• Captures data from a wide range of traditional and new sources as-is (structured and unstructured)
    • Enables you to store all your data in one environment for cross-functional business analysis
    • Enables in-place predictive analytics to uncover new customer, product, and operational insights
    • Enables prescriptive analytics to create recommendations that empower front-line employees and drive more profitable customer engagement
    • Enables the integration of the analytic results (scores, recommendations, rules) into operational and management systems
  • Leverage App Dev. Operationalize the recommendations by leveraging modern app/dev techniques to integrate the results with web-based, mobile app, dashboards, reports.,  This delivers the recommendations, scores and rules in a way that lets the business stakeholders  consume them easily.
  • Measure Decision Effectiveness. Instrument or configure the recommendations in order to determine the effectiveness of the recommendations (i.e., did the recommendations work as predicted).  Use the results of the effectiveness measurements to finetune the analytic models.

Steps to Progress from Optimization to Monetization
The Monetization stage leverages the approach from the Optimization phase to identify and execute on new (external) business opportunities within the context of the organization’s existing business strategy.  Key actions required to transition from the Optimization to the Monetization stage include:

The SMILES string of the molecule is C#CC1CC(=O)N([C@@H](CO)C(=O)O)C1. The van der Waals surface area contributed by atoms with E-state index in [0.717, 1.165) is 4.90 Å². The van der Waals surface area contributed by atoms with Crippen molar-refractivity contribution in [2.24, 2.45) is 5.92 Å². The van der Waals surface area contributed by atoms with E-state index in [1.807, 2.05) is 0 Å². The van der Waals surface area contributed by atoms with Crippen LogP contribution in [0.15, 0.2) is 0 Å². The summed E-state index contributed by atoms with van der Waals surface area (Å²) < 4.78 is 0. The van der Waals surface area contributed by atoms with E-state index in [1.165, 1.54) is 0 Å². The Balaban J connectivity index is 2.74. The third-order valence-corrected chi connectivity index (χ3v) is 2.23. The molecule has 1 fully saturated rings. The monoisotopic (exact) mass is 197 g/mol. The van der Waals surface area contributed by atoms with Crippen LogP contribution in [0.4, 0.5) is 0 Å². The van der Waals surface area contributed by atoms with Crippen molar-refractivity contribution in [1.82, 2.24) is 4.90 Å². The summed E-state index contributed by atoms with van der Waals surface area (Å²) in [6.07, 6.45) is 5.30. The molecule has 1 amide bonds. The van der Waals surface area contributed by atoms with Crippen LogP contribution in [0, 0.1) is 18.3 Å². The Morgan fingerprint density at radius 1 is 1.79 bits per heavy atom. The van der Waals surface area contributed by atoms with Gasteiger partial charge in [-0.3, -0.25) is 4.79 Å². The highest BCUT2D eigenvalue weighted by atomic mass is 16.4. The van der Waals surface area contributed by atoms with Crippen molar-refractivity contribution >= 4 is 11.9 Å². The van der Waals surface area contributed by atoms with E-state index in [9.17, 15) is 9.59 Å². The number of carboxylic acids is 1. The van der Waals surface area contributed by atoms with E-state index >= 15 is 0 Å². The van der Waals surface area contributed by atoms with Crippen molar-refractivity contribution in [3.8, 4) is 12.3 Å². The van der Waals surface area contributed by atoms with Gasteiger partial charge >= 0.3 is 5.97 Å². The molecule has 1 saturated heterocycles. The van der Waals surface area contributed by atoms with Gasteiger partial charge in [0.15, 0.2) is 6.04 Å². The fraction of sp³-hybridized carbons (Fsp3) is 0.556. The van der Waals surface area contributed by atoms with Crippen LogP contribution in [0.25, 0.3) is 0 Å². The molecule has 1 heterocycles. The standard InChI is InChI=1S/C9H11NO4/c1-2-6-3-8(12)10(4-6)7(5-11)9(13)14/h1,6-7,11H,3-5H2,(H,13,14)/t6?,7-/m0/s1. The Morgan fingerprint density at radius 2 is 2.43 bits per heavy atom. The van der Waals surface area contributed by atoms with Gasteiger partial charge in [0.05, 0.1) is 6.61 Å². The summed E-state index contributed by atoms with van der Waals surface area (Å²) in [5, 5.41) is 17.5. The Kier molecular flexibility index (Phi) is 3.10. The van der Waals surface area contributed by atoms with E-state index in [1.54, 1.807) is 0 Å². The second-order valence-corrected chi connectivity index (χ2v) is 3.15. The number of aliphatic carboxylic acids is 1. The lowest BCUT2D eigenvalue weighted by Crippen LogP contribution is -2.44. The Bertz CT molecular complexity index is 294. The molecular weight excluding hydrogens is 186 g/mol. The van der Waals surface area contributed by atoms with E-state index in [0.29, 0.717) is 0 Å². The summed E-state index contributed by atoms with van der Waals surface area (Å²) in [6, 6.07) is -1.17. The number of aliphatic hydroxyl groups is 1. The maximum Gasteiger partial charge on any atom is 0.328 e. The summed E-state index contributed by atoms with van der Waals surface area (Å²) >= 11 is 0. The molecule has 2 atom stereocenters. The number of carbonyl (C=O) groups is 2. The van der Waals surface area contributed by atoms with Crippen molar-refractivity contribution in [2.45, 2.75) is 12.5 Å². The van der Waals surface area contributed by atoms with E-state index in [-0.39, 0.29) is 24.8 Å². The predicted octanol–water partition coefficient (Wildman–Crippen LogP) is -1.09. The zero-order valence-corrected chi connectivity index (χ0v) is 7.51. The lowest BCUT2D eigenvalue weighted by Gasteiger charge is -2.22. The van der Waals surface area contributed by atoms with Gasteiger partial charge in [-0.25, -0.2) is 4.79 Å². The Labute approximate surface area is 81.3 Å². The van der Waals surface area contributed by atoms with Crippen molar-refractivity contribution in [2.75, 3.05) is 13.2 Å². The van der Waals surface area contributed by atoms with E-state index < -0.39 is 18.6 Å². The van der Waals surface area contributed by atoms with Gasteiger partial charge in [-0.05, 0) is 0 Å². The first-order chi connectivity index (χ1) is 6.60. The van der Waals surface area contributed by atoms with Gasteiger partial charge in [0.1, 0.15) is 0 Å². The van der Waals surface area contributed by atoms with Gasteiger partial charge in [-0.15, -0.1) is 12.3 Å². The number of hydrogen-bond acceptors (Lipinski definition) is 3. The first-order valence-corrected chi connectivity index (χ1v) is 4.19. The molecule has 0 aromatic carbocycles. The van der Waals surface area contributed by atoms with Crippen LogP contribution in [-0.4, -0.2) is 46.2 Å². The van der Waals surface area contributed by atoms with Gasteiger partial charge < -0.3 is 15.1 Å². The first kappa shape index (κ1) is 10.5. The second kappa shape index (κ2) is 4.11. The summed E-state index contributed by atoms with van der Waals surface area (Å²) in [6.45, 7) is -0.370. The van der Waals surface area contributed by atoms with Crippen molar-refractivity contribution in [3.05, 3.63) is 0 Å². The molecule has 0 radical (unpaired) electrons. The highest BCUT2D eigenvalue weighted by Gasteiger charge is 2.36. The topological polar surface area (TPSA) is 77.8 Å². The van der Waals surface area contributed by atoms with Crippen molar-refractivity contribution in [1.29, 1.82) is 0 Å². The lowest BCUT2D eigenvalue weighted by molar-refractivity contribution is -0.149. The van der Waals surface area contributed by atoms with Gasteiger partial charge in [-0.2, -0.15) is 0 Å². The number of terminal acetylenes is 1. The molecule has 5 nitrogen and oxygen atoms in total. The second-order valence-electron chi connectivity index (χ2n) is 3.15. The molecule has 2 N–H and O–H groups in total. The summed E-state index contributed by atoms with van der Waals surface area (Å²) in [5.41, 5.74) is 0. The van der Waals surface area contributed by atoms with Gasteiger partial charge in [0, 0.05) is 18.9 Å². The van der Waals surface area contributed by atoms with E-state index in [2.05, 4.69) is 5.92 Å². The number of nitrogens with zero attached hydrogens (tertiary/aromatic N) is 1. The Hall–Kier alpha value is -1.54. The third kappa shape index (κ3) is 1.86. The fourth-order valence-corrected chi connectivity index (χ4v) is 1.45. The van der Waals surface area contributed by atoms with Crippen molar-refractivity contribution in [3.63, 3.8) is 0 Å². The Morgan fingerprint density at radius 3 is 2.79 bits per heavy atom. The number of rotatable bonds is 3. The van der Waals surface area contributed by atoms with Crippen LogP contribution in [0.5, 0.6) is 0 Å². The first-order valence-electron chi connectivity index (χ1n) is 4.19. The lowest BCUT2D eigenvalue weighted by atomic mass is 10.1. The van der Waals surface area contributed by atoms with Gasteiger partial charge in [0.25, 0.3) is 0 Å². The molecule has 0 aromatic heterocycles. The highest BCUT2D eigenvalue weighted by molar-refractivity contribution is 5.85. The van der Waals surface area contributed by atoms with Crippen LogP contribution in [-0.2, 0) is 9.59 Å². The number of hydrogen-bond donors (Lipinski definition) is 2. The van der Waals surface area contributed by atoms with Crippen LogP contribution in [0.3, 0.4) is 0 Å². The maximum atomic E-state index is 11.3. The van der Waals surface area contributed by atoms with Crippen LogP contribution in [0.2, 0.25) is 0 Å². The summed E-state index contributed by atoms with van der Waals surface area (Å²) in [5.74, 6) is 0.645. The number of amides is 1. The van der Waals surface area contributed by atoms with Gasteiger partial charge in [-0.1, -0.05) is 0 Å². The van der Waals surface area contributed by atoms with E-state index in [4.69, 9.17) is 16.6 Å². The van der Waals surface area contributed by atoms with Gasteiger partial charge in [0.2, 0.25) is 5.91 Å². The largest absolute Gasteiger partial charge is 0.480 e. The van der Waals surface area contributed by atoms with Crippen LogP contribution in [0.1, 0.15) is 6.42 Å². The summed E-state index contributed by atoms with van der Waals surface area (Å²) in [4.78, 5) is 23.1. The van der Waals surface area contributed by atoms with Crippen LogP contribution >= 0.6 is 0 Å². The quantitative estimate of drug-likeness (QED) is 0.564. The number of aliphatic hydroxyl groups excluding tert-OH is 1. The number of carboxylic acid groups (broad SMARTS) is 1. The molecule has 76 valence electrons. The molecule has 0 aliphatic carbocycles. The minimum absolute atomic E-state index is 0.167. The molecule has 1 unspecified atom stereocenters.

• Categorize Analytic Insights. Capture and catalogue the captured customer, product, operational and market insights in the data lake and/or analytic sandbox, and then validate the business relevance and business potential of those insights
  • Codify Monetization Opportunities. Decompose short-to-medium term business strategy and key business initiatives for growth to understand what the organization wants to accomplish and how data insight could accelerate those initiatives. Run envisioning exercises with key business subject matter experts (SME’s) to review and assess the value of insights as they relate to growth opportunities.  New business opportunities typically fall into the areas of new products, services, channels, audiences, markets, and/or partners.
  • Prove ROI. Provide a Proof of Value environment where the data science team can collaborate with the business SME’s to determine if the analytics can be turned into new business opportunities (i.e., validate market size and market share potential, determine the analytic lift and range of Return on Investment); determine how would these insights be used to identify and launch new market or revenue initiatives?
  • Operationalize New Products/Services. If there is a compelling ROI and the analytic models can generate the necessary lift, then push the new monetization opportunities to market launch.  Instrument the rollout to monitor the monetization effectiveness and make right-time course corrections.

Steps to Progress from Monetization to Metamorphosis
The Metamorphosis stage leverages the organization’s cumulative insights, data and analytics to create net new components of the business strategy – new business models, new consumption models, new corporate goals, new BHAGs!  Key actions required to transition from the Monetization stage to the Metamorphosis stage include: